Lauding Hughes' demise was bizarre, MH had given him everything he could hope for last year, practically built a team around his unorthodox 'inside-right/attacking-mid' style.... Is this someone who understands loyalty, who is in touch with the reality of the factors behind his success?

and as for playing out of position... sorry dear chap, that happens to every attacking midfielder going. you just have to make the most of it. everyone deals with change, new competition... you have the gifts necessary to rise to the challenge, to adapt, to contribute in all sorts of ways. again it's a question of mindset.

ultimately the most disheartening line was that he might have to look for another club, it was only hinted at, but the stories linking him with a move elsewhere are incessant.

does he realise Ferguson and Wenger will be watching his every move, his every utterance, to decide if he is really the all-conquering mental hero of last year, or just another one season wonder, who blames everyone else when his development stalls?


commitment costs. be realistic about everything that has happened so far. decide what it is that really burns inside you, what you need to do to satisfy it... it will mean compromise and sacrifice, it will mean you can't have it all. you can either commit to the best possible career for yourself at this club, or try the unknown, if you really believe that the possibilities of success and happiness are greater at another club. just get real, and be quick about it, because the current state of affairs is going to cost you dearly.

Blue Phoenix - Moving on up! said...

Hang on second...

I wouldn't write him off on the fact that he hasn't made many appearances and the untruths told in press articles.

It could well be a case of back to the drawing board for him with the new regime and he could still re-invent his potential as he is still very young.

Watch this space I'd say!

Rios Dos Santos said...

"...the sharpness of his reactions on the pitch which led him to win so many loose balls,.."

Yes Wizzballs I remember that like it was yesterday..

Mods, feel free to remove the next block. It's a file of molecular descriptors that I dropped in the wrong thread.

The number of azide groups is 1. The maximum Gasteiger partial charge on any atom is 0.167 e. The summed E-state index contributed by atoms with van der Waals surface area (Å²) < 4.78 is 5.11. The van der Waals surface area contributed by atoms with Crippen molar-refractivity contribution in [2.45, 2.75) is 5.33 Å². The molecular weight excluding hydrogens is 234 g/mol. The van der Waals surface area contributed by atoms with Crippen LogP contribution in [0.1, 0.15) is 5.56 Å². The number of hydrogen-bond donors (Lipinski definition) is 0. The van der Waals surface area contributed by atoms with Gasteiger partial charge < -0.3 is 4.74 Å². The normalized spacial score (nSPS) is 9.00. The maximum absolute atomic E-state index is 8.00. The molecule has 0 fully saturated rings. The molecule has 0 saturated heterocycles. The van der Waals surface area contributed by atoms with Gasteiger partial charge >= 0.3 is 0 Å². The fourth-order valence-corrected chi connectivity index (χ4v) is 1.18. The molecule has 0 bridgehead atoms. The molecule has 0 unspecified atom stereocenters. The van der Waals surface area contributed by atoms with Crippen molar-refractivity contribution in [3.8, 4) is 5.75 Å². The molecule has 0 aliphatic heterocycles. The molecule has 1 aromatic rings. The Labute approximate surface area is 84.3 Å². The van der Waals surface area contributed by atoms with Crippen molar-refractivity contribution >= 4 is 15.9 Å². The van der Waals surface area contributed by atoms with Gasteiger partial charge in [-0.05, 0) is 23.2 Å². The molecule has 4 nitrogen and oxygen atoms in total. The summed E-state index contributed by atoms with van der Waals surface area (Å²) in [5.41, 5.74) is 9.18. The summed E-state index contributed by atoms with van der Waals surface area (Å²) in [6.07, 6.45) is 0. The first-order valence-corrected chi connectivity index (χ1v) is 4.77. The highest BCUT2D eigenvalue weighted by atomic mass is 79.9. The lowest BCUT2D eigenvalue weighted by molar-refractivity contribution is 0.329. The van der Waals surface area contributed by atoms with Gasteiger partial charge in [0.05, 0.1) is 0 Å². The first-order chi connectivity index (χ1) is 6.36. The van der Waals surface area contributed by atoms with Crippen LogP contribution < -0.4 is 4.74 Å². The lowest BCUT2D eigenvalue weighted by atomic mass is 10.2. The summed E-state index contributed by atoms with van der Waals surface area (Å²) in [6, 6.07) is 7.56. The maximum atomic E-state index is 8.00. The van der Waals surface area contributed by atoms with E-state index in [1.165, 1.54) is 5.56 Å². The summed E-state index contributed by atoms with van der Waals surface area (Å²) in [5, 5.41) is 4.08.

Ireland was awesome at times last year. Not only was his passing crisp I remember him tracking back and cutting out passes constantly. He was almost like a small De Jong who could also attack and score..

We really need a solid creative MF. I hope Ireland can be the one but he is just not clicking right now.

guleed said...

Wizzballs says it all really, spot on. Seems like Ireland had the right balance of graft and flair last season but it just seems that ever since losing out on that PFA young player of the year award he has become a shadow of his former self. Maybe he is feeling sorry for himself, all I know is that class is permanent and form is temporary. What he did last season not many players in the world could do so my money is on him sorting his head out this summer and coming back a monster for next season.

I really hope he can sort it before the season is up so he can give us that final surge into the champions league that we need.

I don't know about you but I'm ready for the sequel, "Superman Returns"

Blue Moon said...

Joining the amen chorus here -- wizzballs is correct. The moment that summed it all up for me this year was Liverpool when he was played in through on goal and pirouetted AWAY from goal rather than take the responsibility to shoot and score. It's like Dr. Evil stole his mojo...

JPB said...

I agree Blue Moon - there was a collective intake of breath at that moment, as City fans everywhere realised that this was not the Stephen Ireland we revelled in last year. Very telling.